It's a lot like the Ramones, they didn't sell the most records in the world but they were pioneering and they really made their mark and everyone knows who they are and that's a good way to be.

Strutter: Agreed...may not musically be the best in everyone's opinion but they knew how to market themselves.

Tracii: Right! And you know what is kind of smart and lucky at the same time is Slash. This guy created a character that he lives and breathes that is the most original thing a human being has become –he's almost like a super hero—he's so identifiable—like Superman. Umm, leaps and bounds above his ability as a musician, I mean he's a great musician, but the way he naturally marketed himself was outstanding! And a real commitment, he's made such a commitment to his image that it's just mind boggling and amazing and one of the most clever and cool things that I believe has ever happened to rock...he's like a Little Richard!

Strutter: Speaking of legends, I noticed that Iggy Pop had some glowing remarks about you on the new cd... tell us about that and who in your career impressed you or was a mentor?

Tracii: Yeah, Iggy has always been a believer in raw and rough and the diamond in the rough theory. I first met him when we were rehearsing for the Cocked and Loaded tour –we were in the same studio and at that point and time, he asked me to play just after Alice Cooper asked me to play and so I couldn't do it obviously but he was such a genuine cool dirty guy. Jumping ahead a bit, when we started the Brides, that was the one thing Nikki said which was that he wasn't dirty enough personally, and I was like "Nikki, you're the biggest dirtball in the world!" and he was like, "Yeah but you just walk in and look like you're a mess" and I said, "Well that's because I AM a mess!" (laughing) "What are you trying to do?"

But that's the kind of quality Iggy and Keith Richards has, you can put 3 piece suits and $1000.00 fedoras on these guys and they still look so cool....an old soul and if I've achieved 1% of that in my life then that's a real compliment to me and when you have someone like Iggy Pop defines you in their own vision in the same way you define that person then it really makes you feel like you're doing something right. He knows how much I appreciate it...it's just a really fucking cool thing to do as a friend.

Strutter: So, who has been your mentor?

Tracii: My whole career has been guided by "What would Jimmy Page do?" because he is the whole reason why I got into electric guitar period! And wanting to create a musical path, a magic sound and push myself...I always refer to his catalogue of an encyclopedia of every rock style imaginable but having said that there are two guys that really blew me out of the water and they are completely different.

Another one is John Frusciante, of the Chili Peppers, I met him right when he joined the Chili Peppers, we were in the same studio which is where I meet most people, he was 18 years old and I was 22 and they were tearing it up and he was on fire! When Mother's Milk came out it was my favorite record and it was all I listened to. He was able to be so dynamic, so funky, so clean, so heavy at his age and had such amazing qualities like Jimmy Page but in a different format.

Around the same time, I got into Pantera and saw what Dimebag was doing with metal and he had taken it to a point where it was still really heavy but melodic too, and it was still really nasty without being this you know this technically proficient perfection, it was just so over the top. He would take Randy Rhoades and Eddie Van Halen to the extreme ...and I really noticed that, it was an amazing clarifying moment for me. As a musician it doesn't happen enough, and most of the time for me now it's like a local band with a bunch of guys in their 30's and 40's playing GG Allen punked up rock that gets my attention-- it just has to be original and they have to be good at what they are doing and I get off on it.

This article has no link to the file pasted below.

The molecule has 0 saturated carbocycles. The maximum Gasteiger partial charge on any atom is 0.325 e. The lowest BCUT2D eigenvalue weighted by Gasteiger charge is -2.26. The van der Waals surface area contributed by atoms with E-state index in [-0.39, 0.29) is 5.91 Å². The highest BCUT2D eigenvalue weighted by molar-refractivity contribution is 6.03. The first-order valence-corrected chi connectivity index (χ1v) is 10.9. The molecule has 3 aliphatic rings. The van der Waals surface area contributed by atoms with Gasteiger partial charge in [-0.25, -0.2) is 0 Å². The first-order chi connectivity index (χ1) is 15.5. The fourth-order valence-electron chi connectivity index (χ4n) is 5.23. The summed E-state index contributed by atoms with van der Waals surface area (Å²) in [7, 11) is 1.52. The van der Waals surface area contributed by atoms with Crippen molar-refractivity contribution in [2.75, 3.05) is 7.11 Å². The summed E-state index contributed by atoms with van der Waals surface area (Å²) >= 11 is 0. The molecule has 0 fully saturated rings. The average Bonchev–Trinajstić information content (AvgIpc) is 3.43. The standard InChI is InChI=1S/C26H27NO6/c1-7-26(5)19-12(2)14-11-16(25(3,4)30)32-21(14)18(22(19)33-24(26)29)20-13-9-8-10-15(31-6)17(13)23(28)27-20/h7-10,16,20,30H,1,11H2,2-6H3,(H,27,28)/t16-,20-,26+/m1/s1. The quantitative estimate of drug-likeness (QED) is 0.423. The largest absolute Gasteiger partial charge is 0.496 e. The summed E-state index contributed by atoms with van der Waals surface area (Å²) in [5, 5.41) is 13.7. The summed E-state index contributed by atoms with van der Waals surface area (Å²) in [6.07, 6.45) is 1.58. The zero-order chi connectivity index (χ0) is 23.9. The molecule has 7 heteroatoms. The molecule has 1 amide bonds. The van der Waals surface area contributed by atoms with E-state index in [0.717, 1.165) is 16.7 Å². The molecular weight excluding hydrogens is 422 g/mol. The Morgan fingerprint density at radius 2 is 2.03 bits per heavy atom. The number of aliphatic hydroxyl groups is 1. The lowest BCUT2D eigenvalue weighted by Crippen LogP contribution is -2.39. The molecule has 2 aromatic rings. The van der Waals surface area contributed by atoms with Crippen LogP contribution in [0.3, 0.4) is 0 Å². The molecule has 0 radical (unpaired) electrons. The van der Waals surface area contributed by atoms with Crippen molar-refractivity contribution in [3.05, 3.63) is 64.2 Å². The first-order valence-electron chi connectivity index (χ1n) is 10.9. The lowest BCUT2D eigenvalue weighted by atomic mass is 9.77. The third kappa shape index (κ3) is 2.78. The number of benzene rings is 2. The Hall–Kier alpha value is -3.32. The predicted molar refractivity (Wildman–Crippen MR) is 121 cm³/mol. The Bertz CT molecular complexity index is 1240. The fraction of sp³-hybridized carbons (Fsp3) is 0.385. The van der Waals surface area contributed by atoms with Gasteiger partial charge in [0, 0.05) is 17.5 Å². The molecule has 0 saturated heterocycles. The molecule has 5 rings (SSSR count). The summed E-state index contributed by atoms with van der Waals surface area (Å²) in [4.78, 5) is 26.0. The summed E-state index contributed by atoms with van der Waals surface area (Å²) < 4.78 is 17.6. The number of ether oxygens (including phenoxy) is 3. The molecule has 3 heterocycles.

Strutter: So, what was it like working with Gilby Clarke?

Tracii: I've known Gilby since I was about 17 or 18 and I always knew he was a great soundman b/c that's what he used to do. He had built a studio at his house and asked to do a record and for me to trust him and we did it in about a month and 1/2 at his place and it turned out really well and obviously if you have an opportunity to create music with one of your best friends it's a pleasant experience.

A lot of times you're going into the studio with complete strangers and you have a different point of view on what you are trying to achieve and what they are trying to achieve and since Gilby had grown up with Guns and Roses he knew exactly what it should be like. It was cool to have one of my best friends involved as a producer and engineer...we did it on 16 bit ADAT tapes which are like the worst format ever invented for recording and it turned out great. The live tracks were done by my friend Wex. In Texas, he runs a club there called the Dead Horse which is by far my absolute favorite place to play. It has this cool sweaty NY, punk vibe to it and the crowds are always great and packed, going out of their minds and we recorded our live album there. So we added those three tracks and we have 11 more and we're not sure what we're going to do with them yet.

Strutter: Having listened to the cd the live tracks are amazingly good which doesn't always happen!

Tracii: I know, you just can't suck now with Youtube, etc you have to be on top of your game.

Strutter: What are you listening to?

Tracii: Kind of the old standards really...a buddy of mine Josh Schultz, made a record and played everything on it and it's amazing. I still listen to Elton John and Jimi Hendrix, early Aerosmith the stuff that's better than everything else... Vast is another band constantly on my playlist, Rev. Horton Heat, Turbo Negro---is another band that pushes the limits and I just really dig them.

Strutter: Well, Tracii this has been great...do you have any final thoughts or plugs for our readers?

Tracii: Thanks so much...well, I have this 70's band with Matt Sorum, Frankie Perez, Phil Soussan and we just did a benefit for Music Cares and we raised $30,000 and the band is called Carnival of Dogs and we're going to be doing a lot of shows this year. It's a pretty spectacular band. We do Cheap Trick, the Stooges, Hendrix and we do it well so be on the lookout for it!

Strutter: Tracii thanks for your time....it has been a blast!

Tracii: Thank you!

Fans be sure to check out Tracii on Facebook and MySpace.